‘Caged’ for their own safety

  • Nation
  • Tuesday, 25 Oct 2016

BATU GAJAH: A welfare home here is keeping disabled children locked in “cages” – for fear that they may hurt each other. And the Welfare Department says it’s for their own safety and that of the other children there.

However, photos of the children in the concrete “cages” with solid metal doors have gone viral and the home has come under attack.

The home’s chairman said the actual situation was not what people saw in the photographs.

Handicapped Children’s Welfare Home chairman R. Sivalingam said the home had been unfairly accused of mistreatment.

He said that of the 47 residents at the home, 10 were mentally challenged and were suffering from extreme mental conditions.

Sivalingam said the 10 were under the supervision of the staff during the day and were allowed to roam around the home’s compound. During bedtime, though, they were confined to “special cubicles” and provided with mattresses and pillows.

Safety first: The residents who are mentally challenged getting ready for bedtime.
Safety first: The residents who are mentally challenged getting ready for bedtime."

“If we allow them to sleep in the hall, or in the rooms like the rest, they will hurt one another. It is for their own safety and the safety of the other inmates that we need them to sleep in the cubicles.

“If we don’t do this, they will bite one another, hurt the eyes of the other residents, or go naked. They would even defecate and throw faeces at the rest,” he told reporters at the home yesterday.

Sivalingam was commenting on photographs that have gone viral showing several inmates caged up.

The person who took the photographs claimed she was visiting her aunt, a resident at the home, when she stumbled upon the “cages”.

Sivalingam said the residents in the home, set up some 45 years ago, were aged between 13 and 60, and some had been in the home since young.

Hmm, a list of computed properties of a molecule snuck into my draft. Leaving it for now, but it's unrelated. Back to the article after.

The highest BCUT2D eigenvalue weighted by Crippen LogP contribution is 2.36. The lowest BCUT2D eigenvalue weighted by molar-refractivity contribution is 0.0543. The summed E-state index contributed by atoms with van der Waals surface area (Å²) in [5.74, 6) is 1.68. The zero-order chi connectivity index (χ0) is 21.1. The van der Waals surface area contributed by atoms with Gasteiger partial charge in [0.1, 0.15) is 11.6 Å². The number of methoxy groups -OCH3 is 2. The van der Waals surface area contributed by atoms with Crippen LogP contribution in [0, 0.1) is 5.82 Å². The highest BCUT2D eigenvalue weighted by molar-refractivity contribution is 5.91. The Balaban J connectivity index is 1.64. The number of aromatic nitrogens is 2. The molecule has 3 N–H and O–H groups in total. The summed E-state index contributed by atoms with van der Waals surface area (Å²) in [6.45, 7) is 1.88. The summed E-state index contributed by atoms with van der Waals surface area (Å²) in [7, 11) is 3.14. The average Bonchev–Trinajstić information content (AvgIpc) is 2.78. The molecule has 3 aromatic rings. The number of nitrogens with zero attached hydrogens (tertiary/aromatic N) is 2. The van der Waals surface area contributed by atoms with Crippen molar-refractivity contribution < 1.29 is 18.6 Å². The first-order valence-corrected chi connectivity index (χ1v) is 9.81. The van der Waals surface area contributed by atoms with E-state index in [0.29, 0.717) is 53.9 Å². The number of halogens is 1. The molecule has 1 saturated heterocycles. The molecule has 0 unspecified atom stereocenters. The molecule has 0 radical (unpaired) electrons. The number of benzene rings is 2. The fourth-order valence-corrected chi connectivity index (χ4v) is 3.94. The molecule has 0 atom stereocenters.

He said the special cubicles were built in 2006, because before he took over as the chairman, those with severe mental conditions were tied with ropes to prevent injuries.

“I felt that was the wrong way to treat them. Therefore, the idea to build the special cubicles came about.

“Most of them are orphans, and were referred to us by the Community Welfare Department, outsiders who spotted them on the streets or by hospitals after they are discharged, often after being involved in accidents,” he added.

Kinta District Community Welfare Department officer Noor Hanizah Zulkafli said the home was registered with the department.

She said some of the residents were placed in the cubicles because they were aggressive.

“It is for their own safety, and the safety of the rest,” she added.

State Community Welfare Committee chairman Datuk Rusnah Kassim said the permit for the home had been renewed by the state Community Welfare Department on Sept 21 for another five years.

She said if the operator failed to fulfil the Standard Operating Procedure, the permit would not have been renewed.

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